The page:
I spent the best part of my Easter weekend hunched over a light box with paintbrush in hand, hand colouring over 350 images on lith film for slide projection at the Orb gig this Friday and Further two weeks after that. Now to mount the buggers…
I was asked by the m.cast website to write some background history on a mix I did for Solid Steel with old friend Mario Aguera under the Openmind DJs name back in 1994 (this was before I became part of DJ Food or had been given the Strictly Kev moniker). Here’s a little slice of London ambient history as I remember it:
Openmind originated at 102 Tintagel Crecsent in East Dulwich, South East London around late 1992. The shared house spread across three floors above a shop, rented out by a local chemist specifically to students at a very reasonable £37 each per week, and the occupants came together by chance from different circumstances. Computer programmer Mario Aguera and 3rd year Camberwell School of Art students David Vallade and Kevin Foakes were later joined by Chantal Passamonte at some point in 1993. They frequented many of the clubs, gigs and underground parties of the time like Club Dog, Tribal Energy and Megatripolis but often found themselves enjoying the post-club comedown chill out sessions more than the actual clubs themselves.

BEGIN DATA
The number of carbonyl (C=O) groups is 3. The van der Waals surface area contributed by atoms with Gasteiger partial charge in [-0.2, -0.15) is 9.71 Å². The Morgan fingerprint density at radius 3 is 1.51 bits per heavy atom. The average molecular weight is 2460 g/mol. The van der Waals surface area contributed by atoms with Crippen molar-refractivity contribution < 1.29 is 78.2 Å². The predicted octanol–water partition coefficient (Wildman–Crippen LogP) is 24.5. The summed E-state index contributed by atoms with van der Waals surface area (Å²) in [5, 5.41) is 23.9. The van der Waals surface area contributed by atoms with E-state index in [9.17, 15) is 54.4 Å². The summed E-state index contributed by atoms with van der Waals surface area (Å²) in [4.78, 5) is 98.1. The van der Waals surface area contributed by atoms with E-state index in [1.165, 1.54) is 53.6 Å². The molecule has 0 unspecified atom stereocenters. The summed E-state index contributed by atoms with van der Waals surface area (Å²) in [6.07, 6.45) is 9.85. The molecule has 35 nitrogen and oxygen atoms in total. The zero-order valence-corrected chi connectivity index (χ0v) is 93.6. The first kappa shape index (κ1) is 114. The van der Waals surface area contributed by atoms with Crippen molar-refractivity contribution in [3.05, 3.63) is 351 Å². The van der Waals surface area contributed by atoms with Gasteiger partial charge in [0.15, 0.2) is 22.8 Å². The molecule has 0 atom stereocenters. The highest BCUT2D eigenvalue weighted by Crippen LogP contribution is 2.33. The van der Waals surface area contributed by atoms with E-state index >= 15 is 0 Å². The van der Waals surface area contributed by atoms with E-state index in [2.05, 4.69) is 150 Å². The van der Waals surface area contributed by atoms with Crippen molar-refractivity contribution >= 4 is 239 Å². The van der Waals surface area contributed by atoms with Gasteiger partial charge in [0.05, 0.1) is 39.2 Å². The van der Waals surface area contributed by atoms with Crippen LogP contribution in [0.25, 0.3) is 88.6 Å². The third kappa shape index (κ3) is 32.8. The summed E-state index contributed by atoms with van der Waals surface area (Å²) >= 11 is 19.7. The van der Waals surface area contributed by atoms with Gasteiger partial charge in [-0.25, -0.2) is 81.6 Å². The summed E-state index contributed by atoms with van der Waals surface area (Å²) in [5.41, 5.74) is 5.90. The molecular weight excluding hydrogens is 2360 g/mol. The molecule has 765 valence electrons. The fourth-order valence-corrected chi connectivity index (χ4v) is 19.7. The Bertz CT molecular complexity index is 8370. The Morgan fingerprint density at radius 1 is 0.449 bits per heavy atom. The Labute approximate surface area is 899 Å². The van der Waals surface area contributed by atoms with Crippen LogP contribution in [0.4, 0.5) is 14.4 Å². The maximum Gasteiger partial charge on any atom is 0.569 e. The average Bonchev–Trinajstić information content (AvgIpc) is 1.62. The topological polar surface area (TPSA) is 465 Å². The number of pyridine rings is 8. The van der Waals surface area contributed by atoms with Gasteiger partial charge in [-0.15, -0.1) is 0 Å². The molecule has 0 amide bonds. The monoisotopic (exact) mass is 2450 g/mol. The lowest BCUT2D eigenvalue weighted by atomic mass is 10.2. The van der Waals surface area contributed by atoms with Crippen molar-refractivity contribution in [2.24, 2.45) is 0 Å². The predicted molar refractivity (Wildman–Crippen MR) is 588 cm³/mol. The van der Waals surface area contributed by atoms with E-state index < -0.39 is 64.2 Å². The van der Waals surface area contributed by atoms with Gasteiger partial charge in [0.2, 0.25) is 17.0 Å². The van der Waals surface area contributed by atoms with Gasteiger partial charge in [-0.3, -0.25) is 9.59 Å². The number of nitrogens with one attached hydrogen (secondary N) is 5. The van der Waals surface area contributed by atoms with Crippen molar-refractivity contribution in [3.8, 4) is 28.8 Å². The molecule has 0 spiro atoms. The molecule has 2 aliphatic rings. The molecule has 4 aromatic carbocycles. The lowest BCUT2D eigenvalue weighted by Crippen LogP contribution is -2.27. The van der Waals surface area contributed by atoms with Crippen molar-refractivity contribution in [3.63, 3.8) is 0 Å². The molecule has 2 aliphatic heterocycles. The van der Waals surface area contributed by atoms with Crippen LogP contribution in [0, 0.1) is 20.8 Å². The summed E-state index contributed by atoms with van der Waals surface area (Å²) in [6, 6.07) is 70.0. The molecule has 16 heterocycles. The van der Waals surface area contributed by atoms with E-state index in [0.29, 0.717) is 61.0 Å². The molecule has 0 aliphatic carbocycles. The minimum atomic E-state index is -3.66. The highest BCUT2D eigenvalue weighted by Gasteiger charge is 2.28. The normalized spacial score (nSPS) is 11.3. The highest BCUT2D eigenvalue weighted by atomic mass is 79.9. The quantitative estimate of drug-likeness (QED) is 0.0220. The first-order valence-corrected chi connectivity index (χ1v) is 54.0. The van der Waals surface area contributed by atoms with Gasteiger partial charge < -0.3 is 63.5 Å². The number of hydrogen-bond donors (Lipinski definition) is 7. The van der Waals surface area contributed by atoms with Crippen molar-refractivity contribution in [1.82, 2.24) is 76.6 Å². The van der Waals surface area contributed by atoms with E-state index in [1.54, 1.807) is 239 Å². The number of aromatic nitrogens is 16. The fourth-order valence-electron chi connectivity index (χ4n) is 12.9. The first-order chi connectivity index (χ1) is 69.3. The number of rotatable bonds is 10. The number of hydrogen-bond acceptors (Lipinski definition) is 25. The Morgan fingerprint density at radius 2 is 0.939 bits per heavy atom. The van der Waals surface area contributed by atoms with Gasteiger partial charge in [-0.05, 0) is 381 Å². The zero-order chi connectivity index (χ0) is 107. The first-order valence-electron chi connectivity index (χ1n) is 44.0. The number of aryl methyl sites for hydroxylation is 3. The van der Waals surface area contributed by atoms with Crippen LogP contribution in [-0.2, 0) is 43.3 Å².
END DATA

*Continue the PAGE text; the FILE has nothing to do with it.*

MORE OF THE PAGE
After an incident with a synthesiser, a Rastafarian and a bowl of fish (see David Toop’s excellent ‘Ocean of Sound’ book for details) they formed a collective called Openmind and started a series of ambient parties under the name Telepathic Fish. Nearby neighbour Mixmaster Morris took them under his wing and introduced them to many of his contacts.
The first party was held in their house across two floors which held a rave room with strobe lighting and a chill out complete with tower of scavenged TV sets broadcasting trip videos, black lights and Morris DJing from decks on the next door kitchen counter. Advertised through word of mouth and a few posters at the college, the party drew 300 people and they realised that they had to find somewhere else to do the next one.